Anyway, I don’t want this to sound like I’m disagreeing with everything Brian has to say, he does have some good points. I think it would be helpful to show cycling in a more high-status, sexier manner, and I do think that it would help to raise the image of cycling (though again, I’d guess it would go from overwhelmingly neutral to slightly positive and hopefully, later, positive). But I also agree with Mikael that it should be portrayed as quicker and easier than driving (which it can be, but is far from always being — again, a different screed).
Of course I disagree with both of them in that I feel that portraying cycling as fun is also very important. Really, any marketing campaign (or collection of campaigns) needs to be multifaceted. Look at beer commercials or car commercials, different commercials capture different aspects of their products. Beer is fun, beer attracts sexy women and good looking men, beer is cold and refreshing, beer can be upscale, beer can reflect the values of the working man, beer is consumed by the world’s most interesting man and the crowds that hang out with him. Cars on the other hand are fun to drive, and they attract sexy women and good looking men, and they are of great utility, and they are luxurious, and they are sporty, and they allow you to get away from it all, and they are tough, and they are safe. Cars are what get you to and from the party (where there will no doubt be beer), and get the kids to and from school, and they tow your boat, carry your groceries, haul your tools, and now with the spread of hybrid cars, they help you save the environment. Is there any reason that bikes can’t be all of that? OK, OK, they have a much smaller advertising budget, but still, multiple views can be presented.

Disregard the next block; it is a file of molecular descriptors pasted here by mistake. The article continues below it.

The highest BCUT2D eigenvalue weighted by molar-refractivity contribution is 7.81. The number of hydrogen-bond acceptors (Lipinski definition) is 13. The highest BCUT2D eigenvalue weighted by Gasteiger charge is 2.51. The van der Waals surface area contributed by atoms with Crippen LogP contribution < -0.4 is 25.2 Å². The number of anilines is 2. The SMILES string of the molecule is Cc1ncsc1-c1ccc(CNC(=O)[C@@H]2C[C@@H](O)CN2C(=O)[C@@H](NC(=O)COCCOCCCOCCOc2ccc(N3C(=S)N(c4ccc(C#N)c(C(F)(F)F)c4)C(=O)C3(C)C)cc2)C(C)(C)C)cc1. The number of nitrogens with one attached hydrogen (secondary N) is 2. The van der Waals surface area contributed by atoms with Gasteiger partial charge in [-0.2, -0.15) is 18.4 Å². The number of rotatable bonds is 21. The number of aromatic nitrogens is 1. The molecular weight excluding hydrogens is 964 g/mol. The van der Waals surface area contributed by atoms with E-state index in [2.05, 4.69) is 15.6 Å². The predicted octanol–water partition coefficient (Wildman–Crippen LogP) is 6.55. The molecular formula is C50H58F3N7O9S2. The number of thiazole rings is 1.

Anyway, before I drift too far off of the core topic, I want to address Brian’s closing bit of his response to me: “I’d love to see a decent psychologist do a study of this stuff, but as far as I know it’s never been done. Dave Horton is doing some interesting work, though. And I’ll bet you a new bike that that when that study does happen, it supports my conjecture. Whaddaya say, sport?”
Well, Brian, I honestly don’t know what conjecture you’re talking about here, so you’d really have to clarify, but if you’re stating that you think a properly constructed, unbiased study would show that anywhere close to 95% of Americans think that riding a bike to work marks you as a freak and a loser, then I’d be more than willing to put up the donation of a Kona Africabike or similar to some charity to be distributed to a worthy recipient, and I have a lot of things that my money could be better spent on than buying a new bike for someone else.